This is Me, in Haidakhan
When international travel opened up in February of 2022, I was excited about a trip to India I had canceled due to Covid. The flight was scheduled to leave Los Angeles on March 20, 2020, the very day we all went into lockdown. As soon as the word was out that India had opened back up, I booked my flight immediately. I needed to unravel the last two years of the Pandemic. Life had been so strange. I wanted to unpack and ‘reclaim my life’.
During the lockdown, I kept sane (literally) by staying connected to an amazing group of people on Zoom. They gathered from all over the world: The Canary Islands, London…Australia and we would meet in the typical Zoom room, Brady Bunch style, and breathe as a group to beautiful music. There is nothing more soothing than getting in touch with your own breath. It aligns the mind, body & soul. (To learn more about Breathwork, read my blog!)
It was so exciting to meet a lot of those familiar faces from Zoom in person for the first time in Delhi. What could be more heavenly than traveling through India with 15 Breathworkers? The journey began at a five-star hotel but we were quickly whisked away to the base of the Himalayas to Mahavatar Babaji’s Ashram, Haidakhan.
I must admit: it was a terrifying, cliff climbing jeep ride. I cannot even begin to accurately describe the seven-hour trip. Bulls and steers blocked lanes on interstates (looking rather bored). Drivers attempted to avoid the bulls, at the risk of a head-on collision with another car. This went on for hours. As you can imagine, I eventually stopped looking! I could not, however, peel my eyes away from the unrelenting poverty of the country. Hours and hours passed and there was no reprieve from seeing how devastatingly poor most of the population is. This was disturbing at first, but I began to notice a collective consciousness in the middle of the pandemonium. As a traveler, in the first few hours, you are startled by the chaos of it all. Then you slowly but surely become a part of it. I decided to let go of my fear and surrender. I put my trust in the hands of the driver and gave up complete control. It felt good to let go and let God and to be weaved into the chaos. I embraced (and admired) the confusing disorder and the messiness. I was one with it. India is a total immersion of expressive beauty in motion and it pulled me into its heart forever.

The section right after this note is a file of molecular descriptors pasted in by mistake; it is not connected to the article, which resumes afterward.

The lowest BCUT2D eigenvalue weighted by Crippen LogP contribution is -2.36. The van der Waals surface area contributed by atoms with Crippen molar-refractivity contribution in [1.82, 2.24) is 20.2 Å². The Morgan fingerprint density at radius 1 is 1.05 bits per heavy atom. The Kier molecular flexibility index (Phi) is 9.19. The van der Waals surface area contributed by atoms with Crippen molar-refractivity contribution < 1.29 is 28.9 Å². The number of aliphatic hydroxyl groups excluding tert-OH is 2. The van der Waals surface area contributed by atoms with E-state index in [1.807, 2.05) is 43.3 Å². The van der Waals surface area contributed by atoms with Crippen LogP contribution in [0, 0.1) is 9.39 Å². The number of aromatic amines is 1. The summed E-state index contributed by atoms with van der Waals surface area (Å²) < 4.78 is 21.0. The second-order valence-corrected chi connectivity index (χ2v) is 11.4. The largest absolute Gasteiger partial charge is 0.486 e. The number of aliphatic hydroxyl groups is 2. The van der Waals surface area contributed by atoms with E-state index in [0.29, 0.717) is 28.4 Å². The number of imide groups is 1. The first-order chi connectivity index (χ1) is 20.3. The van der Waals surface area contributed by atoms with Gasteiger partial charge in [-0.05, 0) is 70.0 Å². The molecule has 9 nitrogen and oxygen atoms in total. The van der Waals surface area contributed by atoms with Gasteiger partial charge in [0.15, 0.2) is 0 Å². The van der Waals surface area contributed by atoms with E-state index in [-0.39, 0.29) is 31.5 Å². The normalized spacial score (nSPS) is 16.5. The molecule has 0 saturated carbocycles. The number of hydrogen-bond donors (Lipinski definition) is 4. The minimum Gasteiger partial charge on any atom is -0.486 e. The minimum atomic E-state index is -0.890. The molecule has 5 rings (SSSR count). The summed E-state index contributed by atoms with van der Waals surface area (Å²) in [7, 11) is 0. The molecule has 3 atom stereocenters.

The sparkling water of the Ganga river flows out of the Himalayas and runs between the two Temples of the Ashram. Bathing in the crystal clear river at 4 am was required before Temple. We are here to celebrate Navaratri: The Divine Mother festival, which is met with the same excitement as Christmas and New Years in America. Who is the Divine Mother? The Universal Life Force that flows in every atom of creation.
The wheat farmers and all of the villagers trekked down daily from their tiered properties to ring the bells. Oh my goodness, the clanging of the bells! (I must admit, I was like a five-year-old child when I was lucky enough to find a bell to ring.) This was followed by chanting beautiful songs and pujas with fresh flowers, rice & incense. I loved running to temple with fresh river water in my hair! After Aarti, we crossed the river for a daily sacred fire ceremony to honor the elements and to cleanse our karma. This ritual is holy and everyone dressed nicely. Rows of women in brightly colored saris lined up next to the fire pit. For an hour, coconuts and rice were tossed in while the priest chanted the 1008 names of the Divine Mother. Swaha!
After the fire ceremony, several yards of hemp were laid out in rows and everyone would gather and sit (criss-cross applesauce) and be served the most delicious vegetarian meal! The priests, the villagers with their bright-eyed children…about 300 people would sit down to a feast! It was the only meal for the day for a lot of those people, and the servers kept our plates nice and full! Sitting under those giant oaks was like being in the Divine Mother’s dining room with my true family. It was my favorite part of each day; filled with sweet treats, gratitude and so much abundance!
It is a tradition for the Ashram Vedic Astrologer to provide an Astrological Indian name. We were invited to a small ceremony and were told to wear our best clothing for the event. I opted for a white Kurti with fresh ocean Pearl beading on the front. I felt like a bride in it! That evening I was given my Indian name and I was told that the name represented grace and sophistication and that it is the highest name in Vedic Astrology! Grace? I’m working on that ha!
With that said, I would like to extend my love for India to you by offering a new Ayurvedic facial/healing experience in the Cottage. It seems only appropriate to give my Indian name.
Lavanya’s Ayurvedic Energy Cleanse
I will not be placing this on my list of services! If you are interested in a description of this Facial/Healing hybrid, please feel free to email the name ‘Lavanya’ to firstname.lastname@example.org and I will be happy to send you a thorough description of it.